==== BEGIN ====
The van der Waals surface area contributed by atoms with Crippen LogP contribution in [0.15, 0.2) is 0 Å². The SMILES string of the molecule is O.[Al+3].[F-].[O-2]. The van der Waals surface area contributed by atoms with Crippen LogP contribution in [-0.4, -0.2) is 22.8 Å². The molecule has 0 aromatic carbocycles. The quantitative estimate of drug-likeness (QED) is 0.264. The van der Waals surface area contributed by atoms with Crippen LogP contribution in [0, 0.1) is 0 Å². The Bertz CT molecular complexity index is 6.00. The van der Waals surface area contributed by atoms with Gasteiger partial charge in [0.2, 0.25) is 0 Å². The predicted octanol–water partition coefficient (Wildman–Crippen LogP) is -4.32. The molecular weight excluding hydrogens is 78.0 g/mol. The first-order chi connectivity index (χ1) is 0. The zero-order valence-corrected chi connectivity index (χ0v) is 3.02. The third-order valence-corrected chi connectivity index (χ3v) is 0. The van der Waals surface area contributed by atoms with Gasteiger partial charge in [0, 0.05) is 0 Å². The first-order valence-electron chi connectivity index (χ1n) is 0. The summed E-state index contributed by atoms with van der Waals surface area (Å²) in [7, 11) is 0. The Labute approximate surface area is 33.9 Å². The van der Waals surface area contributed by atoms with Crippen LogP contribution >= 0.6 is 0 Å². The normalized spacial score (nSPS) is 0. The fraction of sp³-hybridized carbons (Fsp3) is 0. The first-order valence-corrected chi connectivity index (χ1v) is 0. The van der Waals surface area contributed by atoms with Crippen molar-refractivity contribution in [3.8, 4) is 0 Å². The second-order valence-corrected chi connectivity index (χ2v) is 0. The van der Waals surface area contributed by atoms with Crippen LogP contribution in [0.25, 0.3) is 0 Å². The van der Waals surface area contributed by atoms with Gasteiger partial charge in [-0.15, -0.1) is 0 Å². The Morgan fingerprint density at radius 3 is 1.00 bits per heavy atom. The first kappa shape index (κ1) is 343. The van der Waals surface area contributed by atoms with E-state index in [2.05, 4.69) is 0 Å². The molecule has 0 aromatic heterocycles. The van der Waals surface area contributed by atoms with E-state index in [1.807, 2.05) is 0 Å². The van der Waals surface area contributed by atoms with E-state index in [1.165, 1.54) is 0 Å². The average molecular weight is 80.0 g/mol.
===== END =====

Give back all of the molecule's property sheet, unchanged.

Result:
The van der Waals surface area contributed by atoms with Crippen LogP contribution in [0.15, 0.2) is 0 Å². The SMILES string of the molecule is O.[Al+3].[F-].[O-2]. The van der Waals surface area contributed by atoms with Crippen LogP contribution in [-0.4, -0.2) is 22.8 Å². The molecule has 0 aromatic carbocycles. The quantitative estimate of drug-likeness (QED) is 0.264. The van der Waals surface area contributed by atoms with Crippen LogP contribution in [0, 0.1) is 0 Å². The Bertz CT molecular complexity index is 6.00. The van der Waals surface area contributed by atoms with Gasteiger partial charge in [0.2, 0.25) is 0 Å². The predicted octanol–water partition coefficient (Wildman–Crippen LogP) is -4.32. The molecular weight excluding hydrogens is 78.0 g/mol. The first-order chi connectivity index (χ1) is 0. The zero-order valence-corrected chi connectivity index (χ0v) is 3.02. The third-order valence-corrected chi connectivity index (χ3v) is 0. The van der Waals surface area contributed by atoms with Gasteiger partial charge in [0, 0.05) is 0 Å². The first-order valence-electron chi connectivity index (χ1n) is 0. The summed E-state index contributed by atoms with van der Waals surface area (Å²) in [7, 11) is 0. The Labute approximate surface area is 33.9 Å². The van der Waals surface area contributed by atoms with Crippen LogP contribution >= 0.6 is 0 Å². The normalized spacial score (nSPS) is 0. The fraction of sp³-hybridized carbons (Fsp3) is 0. The first-order valence-corrected chi connectivity index (χ1v) is 0. The van der Waals surface area contributed by atoms with Crippen molar-refractivity contribution in [3.8, 4) is 0 Å². The second-order valence-corrected chi connectivity index (χ2v) is 0. The van der Waals surface area contributed by atoms with Crippen LogP contribution in [0.25, 0.3) is 0 Å². The van der Waals surface area contributed by atoms with Gasteiger partial charge in [-0.15, -0.1) is 0 Å². The Morgan fingerprint density at radius 3 is 1.00 bits per heavy atom. The first kappa shape index (κ1) is 343. The van der Waals surface area contributed by atoms with E-state index in [2.05, 4.69) is 0 Å². The molecule has 0 aromatic heterocycles. The van der Waals surface area contributed by atoms with E-state index in [1.807, 2.05) is 0 Å². The van der Waals surface area contributed by atoms with E-state index in [1.165, 1.54) is 0 Å². The average molecular weight is 80.0 g/mol.